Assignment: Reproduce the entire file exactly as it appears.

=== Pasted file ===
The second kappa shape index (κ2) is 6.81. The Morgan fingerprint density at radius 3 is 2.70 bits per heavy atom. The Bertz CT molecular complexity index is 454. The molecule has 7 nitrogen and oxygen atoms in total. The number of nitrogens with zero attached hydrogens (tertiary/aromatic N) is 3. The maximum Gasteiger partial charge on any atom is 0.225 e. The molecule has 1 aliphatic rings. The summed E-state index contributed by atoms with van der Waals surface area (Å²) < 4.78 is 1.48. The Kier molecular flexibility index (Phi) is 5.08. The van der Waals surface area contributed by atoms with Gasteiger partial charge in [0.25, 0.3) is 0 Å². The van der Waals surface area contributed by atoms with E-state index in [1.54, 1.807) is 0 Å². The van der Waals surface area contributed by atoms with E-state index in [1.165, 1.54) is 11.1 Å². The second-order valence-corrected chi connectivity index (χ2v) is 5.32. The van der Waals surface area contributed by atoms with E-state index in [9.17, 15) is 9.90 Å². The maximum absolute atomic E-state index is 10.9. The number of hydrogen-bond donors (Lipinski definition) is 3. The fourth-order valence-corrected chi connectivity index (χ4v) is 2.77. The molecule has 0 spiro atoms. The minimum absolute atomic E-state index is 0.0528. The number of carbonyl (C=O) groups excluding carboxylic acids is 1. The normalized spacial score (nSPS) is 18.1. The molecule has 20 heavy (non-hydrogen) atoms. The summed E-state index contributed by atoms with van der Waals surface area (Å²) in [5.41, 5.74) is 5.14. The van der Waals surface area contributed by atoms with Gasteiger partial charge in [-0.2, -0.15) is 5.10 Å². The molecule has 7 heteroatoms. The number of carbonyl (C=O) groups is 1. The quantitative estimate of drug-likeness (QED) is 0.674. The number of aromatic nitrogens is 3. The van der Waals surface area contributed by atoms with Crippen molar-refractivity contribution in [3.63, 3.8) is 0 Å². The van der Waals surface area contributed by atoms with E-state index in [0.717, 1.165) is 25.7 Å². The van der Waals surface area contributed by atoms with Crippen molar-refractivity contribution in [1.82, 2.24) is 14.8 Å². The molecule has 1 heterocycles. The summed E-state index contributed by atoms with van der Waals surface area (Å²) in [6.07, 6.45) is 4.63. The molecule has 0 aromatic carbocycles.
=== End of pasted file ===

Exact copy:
The second kappa shape index (κ2) is 6.81. The Morgan fingerprint density at radius 3 is 2.70 bits per heavy atom. The Bertz CT molecular complexity index is 454. The molecule has 7 nitrogen and oxygen atoms in total. The number of nitrogens with zero attached hydrogens (tertiary/aromatic N) is 3. The maximum Gasteiger partial charge on any atom is 0.225 e. The molecule has 1 aliphatic rings. The summed E-state index contributed by atoms with van der Waals surface area (Å²) < 4.78 is 1.48. The Kier molecular flexibility index (Phi) is 5.08. The van der Waals surface area contributed by atoms with Gasteiger partial charge in [0.25, 0.3) is 0 Å². The van der Waals surface area contributed by atoms with E-state index in [1.54, 1.807) is 0 Å². The van der Waals surface area contributed by atoms with E-state index in [1.165, 1.54) is 11.1 Å². The second-order valence-corrected chi connectivity index (χ2v) is 5.32. The van der Waals surface area contributed by atoms with E-state index in [9.17, 15) is 9.90 Å². The maximum absolute atomic E-state index is 10.9. The number of hydrogen-bond donors (Lipinski definition) is 3. The fourth-order valence-corrected chi connectivity index (χ4v) is 2.77. The molecule has 0 spiro atoms. The minimum absolute atomic E-state index is 0.0528. The number of carbonyl (C=O) groups excluding carboxylic acids is 1. The normalized spacial score (nSPS) is 18.1. The molecule has 20 heavy (non-hydrogen) atoms. The summed E-state index contributed by atoms with van der Waals surface area (Å²) in [5.41, 5.74) is 5.14. The van der Waals surface area contributed by atoms with Gasteiger partial charge in [-0.2, -0.15) is 5.10 Å². The molecule has 7 heteroatoms. The number of carbonyl (C=O) groups is 1. The quantitative estimate of drug-likeness (QED) is 0.674. The number of aromatic nitrogens is 3. The van der Waals surface area contributed by atoms with Crippen molar-refractivity contribution in [3.63, 3.8) is 0 Å². The van der Waals surface area contributed by atoms with E-state index in [0.717, 1.165) is 25.7 Å². The van der Waals surface area contributed by atoms with Crippen molar-refractivity contribution in [1.82, 2.24) is 14.8 Å². The molecule has 1 heterocycles. The summed E-state index contributed by atoms with van der Waals surface area (Å²) in [6.07, 6.45) is 4.63. The molecule has 0 aromatic carbocycles.